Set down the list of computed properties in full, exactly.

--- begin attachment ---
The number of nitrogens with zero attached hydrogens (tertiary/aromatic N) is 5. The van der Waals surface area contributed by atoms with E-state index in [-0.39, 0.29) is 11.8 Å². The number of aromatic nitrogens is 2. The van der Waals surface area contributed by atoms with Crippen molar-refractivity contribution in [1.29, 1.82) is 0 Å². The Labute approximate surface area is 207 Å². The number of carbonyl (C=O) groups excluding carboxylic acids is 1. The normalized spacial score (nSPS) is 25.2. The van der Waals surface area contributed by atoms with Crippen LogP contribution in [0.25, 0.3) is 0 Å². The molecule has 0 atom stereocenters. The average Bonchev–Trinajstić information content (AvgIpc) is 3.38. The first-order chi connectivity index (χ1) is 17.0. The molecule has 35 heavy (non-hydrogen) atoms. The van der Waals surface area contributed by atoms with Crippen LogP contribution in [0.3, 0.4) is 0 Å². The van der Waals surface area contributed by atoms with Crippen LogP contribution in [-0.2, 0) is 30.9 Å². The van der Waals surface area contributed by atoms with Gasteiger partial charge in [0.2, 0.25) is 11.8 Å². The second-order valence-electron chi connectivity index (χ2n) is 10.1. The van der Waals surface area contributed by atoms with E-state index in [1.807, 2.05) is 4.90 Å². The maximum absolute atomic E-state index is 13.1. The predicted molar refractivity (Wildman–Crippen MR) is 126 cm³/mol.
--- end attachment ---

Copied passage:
The number of nitrogens with zero attached hydrogens (tertiary/aromatic N) is 5. The van der Waals surface area contributed by atoms with E-state index in [-0.39, 0.29) is 11.8 Å². The number of aromatic nitrogens is 2. The van der Waals surface area contributed by atoms with Crippen molar-refractivity contribution in [1.29, 1.82) is 0 Å². The Labute approximate surface area is 207 Å². The number of carbonyl (C=O) groups excluding carboxylic acids is 1. The normalized spacial score (nSPS) is 25.2. The van der Waals surface area contributed by atoms with Crippen LogP contribution in [0.25, 0.3) is 0 Å². The molecule has 0 atom stereocenters. The average Bonchev–Trinajstić information content (AvgIpc) is 3.38. The first-order chi connectivity index (χ1) is 17.0. The molecule has 35 heavy (non-hydrogen) atoms. The van der Waals surface area contributed by atoms with Crippen LogP contribution in [0.3, 0.4) is 0 Å². The van der Waals surface area contributed by atoms with Crippen LogP contribution in [-0.2, 0) is 30.9 Å². The van der Waals surface area contributed by atoms with Gasteiger partial charge in [0.2, 0.25) is 11.8 Å². The second-order valence-electron chi connectivity index (χ2n) is 10.1. The van der Waals surface area contributed by atoms with E-state index in [1.807, 2.05) is 4.90 Å². The maximum absolute atomic E-state index is 13.1. The predicted molar refractivity (Wildman–Crippen MR) is 126 cm³/mol.